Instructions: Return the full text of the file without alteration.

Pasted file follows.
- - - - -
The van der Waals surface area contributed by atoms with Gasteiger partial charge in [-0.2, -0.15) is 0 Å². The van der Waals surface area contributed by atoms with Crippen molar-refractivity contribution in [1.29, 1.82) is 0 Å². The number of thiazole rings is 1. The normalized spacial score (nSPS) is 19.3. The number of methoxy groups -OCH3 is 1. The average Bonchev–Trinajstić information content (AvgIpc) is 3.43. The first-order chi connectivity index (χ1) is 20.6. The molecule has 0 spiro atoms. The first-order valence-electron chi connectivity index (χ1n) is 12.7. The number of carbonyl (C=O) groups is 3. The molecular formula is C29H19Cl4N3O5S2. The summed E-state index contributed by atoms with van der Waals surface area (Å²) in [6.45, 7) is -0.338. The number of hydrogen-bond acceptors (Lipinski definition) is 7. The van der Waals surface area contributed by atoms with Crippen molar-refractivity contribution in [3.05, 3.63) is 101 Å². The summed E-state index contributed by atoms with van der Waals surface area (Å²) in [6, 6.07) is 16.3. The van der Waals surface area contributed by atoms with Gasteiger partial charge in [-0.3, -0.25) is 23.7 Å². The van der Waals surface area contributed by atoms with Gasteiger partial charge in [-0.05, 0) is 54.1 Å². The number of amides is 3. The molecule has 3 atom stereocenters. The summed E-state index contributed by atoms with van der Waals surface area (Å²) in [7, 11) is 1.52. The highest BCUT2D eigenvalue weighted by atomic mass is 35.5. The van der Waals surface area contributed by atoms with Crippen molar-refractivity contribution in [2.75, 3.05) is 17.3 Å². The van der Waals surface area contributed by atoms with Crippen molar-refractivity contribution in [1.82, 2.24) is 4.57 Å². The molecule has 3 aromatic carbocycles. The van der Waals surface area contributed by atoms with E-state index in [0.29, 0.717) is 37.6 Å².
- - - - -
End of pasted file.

The van der Waals surface area contributed by atoms with Gasteiger partial charge in [-0.2, -0.15) is 0 Å². The van der Waals surface area contributed by atoms with Crippen molar-refractivity contribution in [1.29, 1.82) is 0 Å². The number of thiazole rings is 1. The normalized spacial score (nSPS) is 19.3. The number of methoxy groups -OCH3 is 1. The average Bonchev–Trinajstić information content (AvgIpc) is 3.43. The first-order chi connectivity index (χ1) is 20.6. The molecule has 0 spiro atoms. The first-order valence-electron chi connectivity index (χ1n) is 12.7. The number of carbonyl (C=O) groups is 3. The molecular formula is C29H19Cl4N3O5S2. The summed E-state index contributed by atoms with van der Waals surface area (Å²) in [6.45, 7) is -0.338. The number of hydrogen-bond acceptors (Lipinski definition) is 7. The van der Waals surface area contributed by atoms with Crippen molar-refractivity contribution in [3.05, 3.63) is 101 Å². The summed E-state index contributed by atoms with van der Waals surface area (Å²) in [6, 6.07) is 16.3. The van der Waals surface area contributed by atoms with Gasteiger partial charge in [-0.3, -0.25) is 23.7 Å². The van der Waals surface area contributed by atoms with Gasteiger partial charge in [-0.05, 0) is 54.1 Å². The number of amides is 3. The molecule has 3 atom stereocenters. The summed E-state index contributed by atoms with van der Waals surface area (Å²) in [7, 11) is 1.52. The highest BCUT2D eigenvalue weighted by atomic mass is 35.5. The van der Waals surface area contributed by atoms with Crippen molar-refractivity contribution in [2.75, 3.05) is 17.3 Å². The van der Waals surface area contributed by atoms with Crippen molar-refractivity contribution in [1.82, 2.24) is 4.57 Å². The molecule has 3 aromatic carbocycles. The van der Waals surface area contributed by atoms with E-state index in [0.29, 0.717) is 37.6 Å².